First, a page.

The pope is looking increasingly frail. During his trip to Canada, he cut a lonely figure and, on the papal flight back to Rome, he was forced to address his diminishing strength, stating that he would need to cut down on such journeys.

This trip was one of attempted reconciliation with an indigenous community ripped apart and hurt by past actions. It was also a trip to a country where anti-Catholic sentiment has been rising, often aided and abetted by hostile media and posturing politicians.

It is estimated that approximately 150,000 indigenous children were sent to state-funded Christian schools until the 1970s to reduce the influence of their culture and integrate them into the cultural mainstream. His apology was clear:

“I am sorry. I ask forgiveness, in particular, for the ways in which many members of the Church and of religious communities cooperated, not least through their indifference, in projects of cultural destruction and forced assimilation promoted by the governments of that time, which culminated in the system of residential schools.”

The words of the pope were poignant: “The memory of those children is indeed painful; it urges us to work to ensure that every child is treated with love, honour and respect.”

Nonetheless, this “penitential pilgrimage” was not a one-sided effort. On the contrary, he urged his listeners “to walk together, to pray together and to work together, so that the sufferings of the past can lead to a future of justice, healing and reconciliation”.

The shortcomings cannot be pinned solely on the Church. The state’s role has been largely ignored; the Canadian federal government funded these schools while the different Churches staffed them with the necessary personnel. Moreover, one must also keep in mind the pedagogical understanding of the time which prized assimilation and integration over everything else. Nonetheless, the pope’s visit was necessary and essential.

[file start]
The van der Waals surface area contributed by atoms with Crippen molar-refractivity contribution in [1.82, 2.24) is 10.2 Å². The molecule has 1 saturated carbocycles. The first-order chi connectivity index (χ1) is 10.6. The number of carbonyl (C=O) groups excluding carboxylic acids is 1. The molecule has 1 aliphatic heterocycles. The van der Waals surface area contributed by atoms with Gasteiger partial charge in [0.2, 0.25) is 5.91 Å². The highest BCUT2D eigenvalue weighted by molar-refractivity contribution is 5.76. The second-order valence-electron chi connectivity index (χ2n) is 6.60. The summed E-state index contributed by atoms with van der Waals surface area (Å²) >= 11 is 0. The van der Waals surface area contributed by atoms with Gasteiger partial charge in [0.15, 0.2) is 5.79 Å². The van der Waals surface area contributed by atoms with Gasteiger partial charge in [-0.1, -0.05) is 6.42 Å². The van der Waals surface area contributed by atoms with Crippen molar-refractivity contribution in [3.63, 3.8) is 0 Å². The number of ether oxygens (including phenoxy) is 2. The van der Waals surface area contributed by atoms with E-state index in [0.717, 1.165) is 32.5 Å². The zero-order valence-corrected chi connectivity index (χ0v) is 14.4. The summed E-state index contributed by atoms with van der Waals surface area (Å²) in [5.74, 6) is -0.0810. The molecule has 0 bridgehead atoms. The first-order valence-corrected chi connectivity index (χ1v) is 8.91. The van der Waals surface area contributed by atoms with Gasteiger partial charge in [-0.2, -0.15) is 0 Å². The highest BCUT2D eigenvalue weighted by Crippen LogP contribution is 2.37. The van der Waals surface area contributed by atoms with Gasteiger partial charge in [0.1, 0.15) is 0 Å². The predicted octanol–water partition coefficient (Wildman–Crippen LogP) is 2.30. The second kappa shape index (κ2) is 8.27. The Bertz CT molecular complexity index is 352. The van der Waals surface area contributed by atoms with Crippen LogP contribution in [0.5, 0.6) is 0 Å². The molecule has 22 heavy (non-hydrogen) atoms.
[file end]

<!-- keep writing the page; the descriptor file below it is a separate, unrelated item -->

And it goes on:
It reiterated that the Church is also a pilgrim Church on a journey of faith. On this journey, it may sometimes stumble and fall. It may also get tired and stall. Nonetheless, it must continue and ensure that the encounters it makes on this journey are lasting and meaningful.

In this sense, the pilgrim Church also needs to be humble. It needs to admit that it made mistakes. If and when possible, it must make reparations for such errors but it must not allow itself to retreat from engaging with the wider world because of this.

On the other hand, it must also avoid the trap of excessive self-flagellation or self-pity since this runs contrary to introspection and discernment, which the Church requires in bucketloads. This will be a greater challenge, primarily because many are prone to remind the Church of its past mistakes every time it makes a statement that jars with the prevailing culture.

A humbler pilgrim Church should reach out more. It cannot be bogged down by its past mistakes. Instead, it seeks to follow a path of truth, justice and reconciliation. Therefore, the Church must be willing to admit to mistakes, make reparations if possible and move forward regardless of the prevailing culture.

This also applies to the Church in Malta. While it has apologised often about past mistakes, it often encounters a public who is still keen on reminding them of it. However, this must not stop it from speaking truth to power or being more introspective about its mission.

This seems to be the message Francis imparted in Canada.

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